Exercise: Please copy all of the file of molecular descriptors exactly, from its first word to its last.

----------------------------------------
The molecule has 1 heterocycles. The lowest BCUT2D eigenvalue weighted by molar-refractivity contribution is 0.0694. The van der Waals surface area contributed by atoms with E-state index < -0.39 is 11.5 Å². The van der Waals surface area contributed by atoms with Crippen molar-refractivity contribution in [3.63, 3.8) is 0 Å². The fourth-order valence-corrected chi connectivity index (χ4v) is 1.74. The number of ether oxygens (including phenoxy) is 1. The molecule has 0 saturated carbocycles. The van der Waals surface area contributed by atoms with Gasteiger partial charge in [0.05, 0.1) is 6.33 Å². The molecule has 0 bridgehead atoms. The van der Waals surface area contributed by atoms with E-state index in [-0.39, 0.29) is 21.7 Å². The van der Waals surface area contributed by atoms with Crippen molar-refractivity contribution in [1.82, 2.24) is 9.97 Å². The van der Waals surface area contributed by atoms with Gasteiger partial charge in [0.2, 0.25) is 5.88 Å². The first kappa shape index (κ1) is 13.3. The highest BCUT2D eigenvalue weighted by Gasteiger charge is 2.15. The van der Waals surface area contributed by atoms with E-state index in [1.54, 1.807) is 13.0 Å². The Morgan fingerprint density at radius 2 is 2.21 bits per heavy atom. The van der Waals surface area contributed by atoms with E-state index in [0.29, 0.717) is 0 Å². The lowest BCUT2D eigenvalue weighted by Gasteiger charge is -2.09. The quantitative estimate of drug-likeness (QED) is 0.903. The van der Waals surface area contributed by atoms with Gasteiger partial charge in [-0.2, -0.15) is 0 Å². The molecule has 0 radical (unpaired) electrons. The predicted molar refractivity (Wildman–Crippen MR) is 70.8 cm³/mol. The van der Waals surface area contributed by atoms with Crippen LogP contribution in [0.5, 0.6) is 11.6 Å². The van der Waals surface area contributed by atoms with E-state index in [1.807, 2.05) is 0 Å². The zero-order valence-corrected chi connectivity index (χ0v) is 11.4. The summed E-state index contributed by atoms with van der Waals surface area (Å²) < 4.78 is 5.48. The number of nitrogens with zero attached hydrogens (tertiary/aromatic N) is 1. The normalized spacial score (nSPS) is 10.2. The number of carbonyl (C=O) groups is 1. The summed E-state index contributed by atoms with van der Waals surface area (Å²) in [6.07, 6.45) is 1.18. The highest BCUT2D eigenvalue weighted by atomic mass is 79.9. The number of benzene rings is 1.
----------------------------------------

The molecule has 1 heterocycles. The lowest BCUT2D eigenvalue weighted by molar-refractivity contribution is 0.0694. The van der Waals surface area contributed by atoms with E-state index < -0.39 is 11.5 Å². The van der Waals surface area contributed by atoms with Crippen molar-refractivity contribution in [3.63, 3.8) is 0 Å². The fourth-order valence-corrected chi connectivity index (χ4v) is 1.74. The number of ether oxygens (including phenoxy) is 1. The molecule has 0 saturated carbocycles. The van der Waals surface area contributed by atoms with Gasteiger partial charge in [0.05, 0.1) is 6.33 Å². The molecule has 0 bridgehead atoms. The van der Waals surface area contributed by atoms with E-state index in [-0.39, 0.29) is 21.7 Å². The van der Waals surface area contributed by atoms with Crippen molar-refractivity contribution in [1.82, 2.24) is 9.97 Å². The van der Waals surface area contributed by atoms with Gasteiger partial charge in [0.2, 0.25) is 5.88 Å². The first kappa shape index (κ1) is 13.3. The highest BCUT2D eigenvalue weighted by Gasteiger charge is 2.15. The van der Waals surface area contributed by atoms with E-state index in [1.54, 1.807) is 13.0 Å². The Morgan fingerprint density at radius 2 is 2.21 bits per heavy atom. The van der Waals surface area contributed by atoms with E-state index in [0.29, 0.717) is 0 Å². The lowest BCUT2D eigenvalue weighted by Gasteiger charge is -2.09. The quantitative estimate of drug-likeness (QED) is 0.903. The van der Waals surface area contributed by atoms with Gasteiger partial charge in [-0.2, -0.15) is 0 Å². The molecule has 0 radical (unpaired) electrons. The predicted molar refractivity (Wildman–Crippen MR) is 70.8 cm³/mol. The van der Waals surface area contributed by atoms with Crippen LogP contribution in [0.5, 0.6) is 11.6 Å². The van der Waals surface area contributed by atoms with E-state index in [1.807, 2.05) is 0 Å². The zero-order valence-corrected chi connectivity index (χ0v) is 11.4. The summed E-state index contributed by atoms with van der Waals surface area (Å²) < 4.78 is 5.48. The number of nitrogens with zero attached hydrogens (tertiary/aromatic N) is 1. The normalized spacial score (nSPS) is 10.2. The number of carbonyl (C=O) groups is 1. The summed E-state index contributed by atoms with van der Waals surface area (Å²) in [6.07, 6.45) is 1.18. The highest BCUT2D eigenvalue weighted by atomic mass is 79.9. The number of benzene rings is 1.